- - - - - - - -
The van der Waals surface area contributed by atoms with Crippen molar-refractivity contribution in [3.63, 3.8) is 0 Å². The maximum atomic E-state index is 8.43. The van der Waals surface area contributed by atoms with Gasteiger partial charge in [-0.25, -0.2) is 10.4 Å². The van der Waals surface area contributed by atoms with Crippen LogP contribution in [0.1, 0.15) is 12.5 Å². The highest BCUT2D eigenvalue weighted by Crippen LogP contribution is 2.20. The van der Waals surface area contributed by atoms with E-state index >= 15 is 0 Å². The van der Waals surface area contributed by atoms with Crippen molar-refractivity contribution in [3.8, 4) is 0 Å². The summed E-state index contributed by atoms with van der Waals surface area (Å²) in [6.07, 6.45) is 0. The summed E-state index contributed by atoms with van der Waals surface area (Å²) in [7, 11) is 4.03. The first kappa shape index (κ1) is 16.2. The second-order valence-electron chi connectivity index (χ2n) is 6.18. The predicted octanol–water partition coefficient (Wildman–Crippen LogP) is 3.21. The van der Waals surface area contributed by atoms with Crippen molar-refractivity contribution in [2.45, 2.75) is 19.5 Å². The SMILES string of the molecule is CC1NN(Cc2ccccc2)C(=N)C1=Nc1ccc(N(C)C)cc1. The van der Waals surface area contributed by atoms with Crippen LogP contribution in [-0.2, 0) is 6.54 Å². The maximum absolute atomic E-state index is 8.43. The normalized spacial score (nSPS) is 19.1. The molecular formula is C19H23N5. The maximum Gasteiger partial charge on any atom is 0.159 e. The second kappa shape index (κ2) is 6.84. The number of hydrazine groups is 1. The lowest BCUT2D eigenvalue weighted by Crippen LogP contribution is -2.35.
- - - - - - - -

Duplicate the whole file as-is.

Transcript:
The van der Waals surface area contributed by atoms with Crippen molar-refractivity contribution in [3.63, 3.8) is 0 Å². The maximum atomic E-state index is 8.43. The van der Waals surface area contributed by atoms with Gasteiger partial charge in [-0.25, -0.2) is 10.4 Å². The van der Waals surface area contributed by atoms with Crippen LogP contribution in [0.1, 0.15) is 12.5 Å². The highest BCUT2D eigenvalue weighted by Crippen LogP contribution is 2.20. The van der Waals surface area contributed by atoms with E-state index >= 15 is 0 Å². The van der Waals surface area contributed by atoms with Crippen molar-refractivity contribution in [3.8, 4) is 0 Å². The summed E-state index contributed by atoms with van der Waals surface area (Å²) in [6.07, 6.45) is 0. The summed E-state index contributed by atoms with van der Waals surface area (Å²) in [7, 11) is 4.03. The first kappa shape index (κ1) is 16.2. The second-order valence-electron chi connectivity index (χ2n) is 6.18. The predicted octanol–water partition coefficient (Wildman–Crippen LogP) is 3.21. The van der Waals surface area contributed by atoms with Crippen molar-refractivity contribution in [2.45, 2.75) is 19.5 Å². The SMILES string of the molecule is CC1NN(Cc2ccccc2)C(=N)C1=Nc1ccc(N(C)C)cc1. The van der Waals surface area contributed by atoms with Crippen LogP contribution in [-0.2, 0) is 6.54 Å². The maximum absolute atomic E-state index is 8.43. The normalized spacial score (nSPS) is 19.1. The molecular formula is C19H23N5. The maximum Gasteiger partial charge on any atom is 0.159 e. The second kappa shape index (κ2) is 6.84. The number of hydrazine groups is 1. The lowest BCUT2D eigenvalue weighted by Crippen LogP contribution is -2.35.